Bernard Edward Joseph Capes (30 August 1854 – 2 November 1918) was a prolific Victorian author who published more than 40 books, best remembered for his accomplished ghost stories. Capes was born in London, one of eleven children: his elder sister, Harriet Capes, was a noted translator and author of more than a dozen children’s books. His grandfather, John Capes, had converted to Roman Catholicism, so Capes was brought up a Catholic, and educated at the Catholic college Beaumont College. However, he rapidly ‘gave this up’.
Capes early writing career was as a journalist, later becoming editor of a paper called The Theatre, which was well known in late nineteenth century London. Other magazines for which Capes wrote included Blackwood’s, Butterfly, Cassell’s, Cornhill Magazine, Hutton’s Magazine, Illustrated London News, Lippincott’s, Macmillan’s Magazine, Literature, New Witness, Pall Mall Magazine, Pearson’s Magazine, The Idler, The New Weekly, and The Queen.
Capes wrote numerous ghost stories, which were later rediscovered by anthologist Hugh Lamb in the 1970s. Capes also wrote historical novels. He finally committed to writing novels full-time, taking around four months for each novel. On several occasions he had two or three novels published in the same year – and even four in 1910. The Skeleton Key was the first detective novel commissioned and published by Collins (1919); its success (8 editions in 10 years) paved the way for a century of crime publishing. it was Bernard Capes’ only book in the genre, sadly he died on 2 November 1918 in the influenza epidemic before his book was published. A plaque commemorating his life is in Winchester Cathedral.
The Skeleton Key has been re-issued as The Mystery of the Skeleton Key, HarperCollins, London, September 2015.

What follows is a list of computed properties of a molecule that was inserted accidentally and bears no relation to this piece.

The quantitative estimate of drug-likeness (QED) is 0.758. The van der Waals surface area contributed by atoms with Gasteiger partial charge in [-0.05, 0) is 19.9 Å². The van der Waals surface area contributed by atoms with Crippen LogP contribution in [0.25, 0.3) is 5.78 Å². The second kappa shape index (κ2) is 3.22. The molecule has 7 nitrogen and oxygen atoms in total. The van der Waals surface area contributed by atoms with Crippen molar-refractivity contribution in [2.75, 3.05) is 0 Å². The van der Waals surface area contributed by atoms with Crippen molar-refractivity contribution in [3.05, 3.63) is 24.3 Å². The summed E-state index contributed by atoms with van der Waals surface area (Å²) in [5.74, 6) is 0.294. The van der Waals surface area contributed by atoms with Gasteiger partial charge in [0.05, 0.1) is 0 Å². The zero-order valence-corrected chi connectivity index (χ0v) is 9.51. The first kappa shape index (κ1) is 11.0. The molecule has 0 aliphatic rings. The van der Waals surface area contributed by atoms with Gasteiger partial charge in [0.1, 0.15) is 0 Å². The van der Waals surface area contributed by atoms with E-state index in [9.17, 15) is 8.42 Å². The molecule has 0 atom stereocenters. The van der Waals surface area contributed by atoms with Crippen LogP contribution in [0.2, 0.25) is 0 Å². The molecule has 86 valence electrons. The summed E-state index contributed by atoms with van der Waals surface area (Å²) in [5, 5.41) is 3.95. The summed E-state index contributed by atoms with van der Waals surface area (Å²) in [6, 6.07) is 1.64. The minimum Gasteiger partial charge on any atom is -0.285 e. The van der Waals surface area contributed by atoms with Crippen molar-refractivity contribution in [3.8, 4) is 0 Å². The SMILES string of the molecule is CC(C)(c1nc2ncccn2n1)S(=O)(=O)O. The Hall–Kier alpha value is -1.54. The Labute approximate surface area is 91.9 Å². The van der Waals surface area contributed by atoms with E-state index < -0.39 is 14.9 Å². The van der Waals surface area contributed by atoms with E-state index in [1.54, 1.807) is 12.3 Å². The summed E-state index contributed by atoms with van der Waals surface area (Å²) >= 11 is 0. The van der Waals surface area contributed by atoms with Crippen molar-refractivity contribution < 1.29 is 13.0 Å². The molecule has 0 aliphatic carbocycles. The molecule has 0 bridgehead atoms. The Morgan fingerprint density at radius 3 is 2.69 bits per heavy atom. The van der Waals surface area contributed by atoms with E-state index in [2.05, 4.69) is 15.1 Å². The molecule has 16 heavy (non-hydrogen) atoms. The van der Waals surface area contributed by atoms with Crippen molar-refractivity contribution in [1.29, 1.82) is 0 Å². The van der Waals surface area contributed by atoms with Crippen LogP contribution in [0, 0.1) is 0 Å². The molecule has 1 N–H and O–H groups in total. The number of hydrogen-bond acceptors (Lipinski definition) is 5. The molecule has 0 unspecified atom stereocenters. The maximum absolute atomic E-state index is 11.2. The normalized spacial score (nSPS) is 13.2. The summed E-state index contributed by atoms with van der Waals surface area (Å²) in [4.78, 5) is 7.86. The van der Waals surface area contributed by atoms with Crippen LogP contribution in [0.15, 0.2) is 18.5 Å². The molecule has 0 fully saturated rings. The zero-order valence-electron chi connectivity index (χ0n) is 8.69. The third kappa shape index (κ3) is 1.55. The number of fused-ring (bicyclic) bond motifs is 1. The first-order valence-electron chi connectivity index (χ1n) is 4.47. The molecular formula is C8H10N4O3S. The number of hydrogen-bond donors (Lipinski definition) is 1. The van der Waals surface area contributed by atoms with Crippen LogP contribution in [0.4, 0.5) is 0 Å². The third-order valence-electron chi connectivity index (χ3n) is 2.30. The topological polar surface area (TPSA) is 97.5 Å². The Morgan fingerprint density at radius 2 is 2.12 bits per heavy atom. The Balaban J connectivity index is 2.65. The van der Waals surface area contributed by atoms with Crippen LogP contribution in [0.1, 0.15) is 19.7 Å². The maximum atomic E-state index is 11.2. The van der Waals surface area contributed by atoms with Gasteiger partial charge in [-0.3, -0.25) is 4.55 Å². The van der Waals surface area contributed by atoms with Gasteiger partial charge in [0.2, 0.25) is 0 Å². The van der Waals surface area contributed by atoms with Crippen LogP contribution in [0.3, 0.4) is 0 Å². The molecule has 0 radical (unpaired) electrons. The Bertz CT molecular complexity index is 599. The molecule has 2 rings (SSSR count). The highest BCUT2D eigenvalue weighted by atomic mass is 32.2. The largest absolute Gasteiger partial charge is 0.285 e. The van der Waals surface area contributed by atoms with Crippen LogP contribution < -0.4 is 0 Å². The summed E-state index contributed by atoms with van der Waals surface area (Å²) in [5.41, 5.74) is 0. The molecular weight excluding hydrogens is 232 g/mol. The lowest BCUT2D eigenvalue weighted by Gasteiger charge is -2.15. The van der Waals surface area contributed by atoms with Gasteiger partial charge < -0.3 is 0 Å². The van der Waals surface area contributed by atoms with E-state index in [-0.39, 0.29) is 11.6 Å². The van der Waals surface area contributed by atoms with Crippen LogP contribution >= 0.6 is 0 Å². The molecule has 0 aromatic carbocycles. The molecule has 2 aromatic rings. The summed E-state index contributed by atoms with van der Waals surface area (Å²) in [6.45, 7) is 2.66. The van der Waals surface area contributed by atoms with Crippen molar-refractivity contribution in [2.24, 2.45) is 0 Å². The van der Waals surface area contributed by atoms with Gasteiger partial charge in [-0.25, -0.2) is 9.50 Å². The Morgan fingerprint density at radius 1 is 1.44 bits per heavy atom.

Introducing The Skeleton Key, G. K. Chesterton highlighted the quality of Capes’ writing: ‘From the first his prose has a strong element of poetry.’ Julian Symons, in his seminal study of the genre, Bloody Murder, described the book as ‘a neglected tour de force’.
Subtle touches of plotting as well as characterisation lift The Skeleton Key out of the ordinary. The story illustrates Chesterton’s claim that: ‘A detective story might well be in a special sense a spiritual tragedy; since it is a story in which even the moral sympathies may be in doubt. A police romance is almost the only romance in which the hero may turn out to be the villain, or the villain to be the hero.’ (Martin Edwards’ The Story of Classic Crime in 100 Books).
The fourth in a new series of classic detective stories from the vaults of HarperCollins involves a tragic accident during a shooting party. As the story switches between Paris and Hampshire, the possibility of it not being an accident seems to grow more likely.
“The Detective Story Club”, launched by Collins in 1929, was a clearing house for the best and most ingenious crime stories of the age, chosen by a select committee of experts. Now, almost 90 years later, these books are the classics of the Golden Age, republished at last with the same popular cover designs that appealed to their original readers.
The Mystery of the Skeleton Key, first published in 1919, has the distinction of being the first detective novel commissioned and published by Collins, though it was Bernard Capes’ only book in the genre, as he died shortly before it was published. This is how the Detective Club announced their edition ten years later:
“Mr Arnold Bennett, in a recent article, criticised the ad hoc characterisation and human interest in the detective novels of to-day. “The Mystery of the Skeleton Key” contains, in addition to a clever crime problem and plenty of thrills, a sensible love story, humour, excellent characterisation and strong human interest. The scenes are laid in Paris and Hampshire. The story deals with a crime committed in the grounds of a country house and the subsequent efforts of a clever young detective the track down the perpetrator. The Selection Committee of “The Detective Story Club” have no hesitation in recommending this splendid thriller as one which will satisfy the most exacting reader of detective fiction.”
This new edition comes with a brand new introduction by Capes expert and anthologist, Hugh Lamb. (Source: HarperCollinsPublishers)
I’m personally not in a hurry to read it.